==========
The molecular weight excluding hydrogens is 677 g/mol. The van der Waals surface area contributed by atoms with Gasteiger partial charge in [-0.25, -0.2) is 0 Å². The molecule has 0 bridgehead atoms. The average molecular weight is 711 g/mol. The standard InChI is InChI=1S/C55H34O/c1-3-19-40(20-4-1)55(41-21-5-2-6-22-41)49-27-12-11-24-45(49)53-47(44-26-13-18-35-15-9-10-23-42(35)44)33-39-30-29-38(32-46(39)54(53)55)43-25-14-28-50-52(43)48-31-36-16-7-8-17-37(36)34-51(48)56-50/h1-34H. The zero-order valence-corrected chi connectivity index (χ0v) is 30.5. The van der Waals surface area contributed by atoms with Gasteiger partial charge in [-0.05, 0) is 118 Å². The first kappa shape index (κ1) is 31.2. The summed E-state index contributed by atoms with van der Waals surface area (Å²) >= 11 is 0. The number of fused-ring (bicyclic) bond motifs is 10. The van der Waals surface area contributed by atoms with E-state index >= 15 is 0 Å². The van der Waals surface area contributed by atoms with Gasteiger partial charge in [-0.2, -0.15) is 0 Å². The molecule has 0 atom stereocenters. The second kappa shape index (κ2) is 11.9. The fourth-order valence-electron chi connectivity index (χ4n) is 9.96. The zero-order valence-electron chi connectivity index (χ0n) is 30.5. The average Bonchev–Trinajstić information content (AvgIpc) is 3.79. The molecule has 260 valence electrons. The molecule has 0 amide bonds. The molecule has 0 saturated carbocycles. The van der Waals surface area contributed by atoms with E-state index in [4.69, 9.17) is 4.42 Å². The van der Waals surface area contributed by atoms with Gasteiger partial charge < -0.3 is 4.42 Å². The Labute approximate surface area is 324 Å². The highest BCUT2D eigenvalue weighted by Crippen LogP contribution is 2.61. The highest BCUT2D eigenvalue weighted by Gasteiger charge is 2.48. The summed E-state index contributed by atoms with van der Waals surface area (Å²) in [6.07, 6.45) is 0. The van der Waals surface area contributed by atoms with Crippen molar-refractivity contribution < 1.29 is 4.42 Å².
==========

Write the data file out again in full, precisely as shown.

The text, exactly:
The molecular weight excluding hydrogens is 677 g/mol. The van der Waals surface area contributed by atoms with Gasteiger partial charge in [-0.25, -0.2) is 0 Å². The molecule has 0 bridgehead atoms. The average molecular weight is 711 g/mol. The standard InChI is InChI=1S/C55H34O/c1-3-19-40(20-4-1)55(41-21-5-2-6-22-41)49-27-12-11-24-45(49)53-47(44-26-13-18-35-15-9-10-23-42(35)44)33-39-30-29-38(32-46(39)54(53)55)43-25-14-28-50-52(43)48-31-36-16-7-8-17-37(36)34-51(48)56-50/h1-34H. The zero-order valence-corrected chi connectivity index (χ0v) is 30.5. The van der Waals surface area contributed by atoms with Gasteiger partial charge in [-0.05, 0) is 118 Å². The first kappa shape index (κ1) is 31.2. The summed E-state index contributed by atoms with van der Waals surface area (Å²) >= 11 is 0. The number of fused-ring (bicyclic) bond motifs is 10. The van der Waals surface area contributed by atoms with E-state index >= 15 is 0 Å². The van der Waals surface area contributed by atoms with Gasteiger partial charge in [-0.2, -0.15) is 0 Å². The molecule has 0 atom stereocenters. The second kappa shape index (κ2) is 11.9. The fourth-order valence-electron chi connectivity index (χ4n) is 9.96. The zero-order valence-electron chi connectivity index (χ0n) is 30.5. The average Bonchev–Trinajstić information content (AvgIpc) is 3.79. The molecule has 260 valence electrons. The molecule has 0 amide bonds. The molecule has 0 saturated carbocycles. The van der Waals surface area contributed by atoms with E-state index in [4.69, 9.17) is 4.42 Å². The van der Waals surface area contributed by atoms with Gasteiger partial charge < -0.3 is 4.42 Å². The Labute approximate surface area is 324 Å². The highest BCUT2D eigenvalue weighted by Crippen LogP contribution is 2.61. The highest BCUT2D eigenvalue weighted by Gasteiger charge is 2.48. The summed E-state index contributed by atoms with van der Waals surface area (Å²) in [6.07, 6.45) is 0. The van der Waals surface area contributed by atoms with Crippen molar-refractivity contribution < 1.29 is 4.42 Å².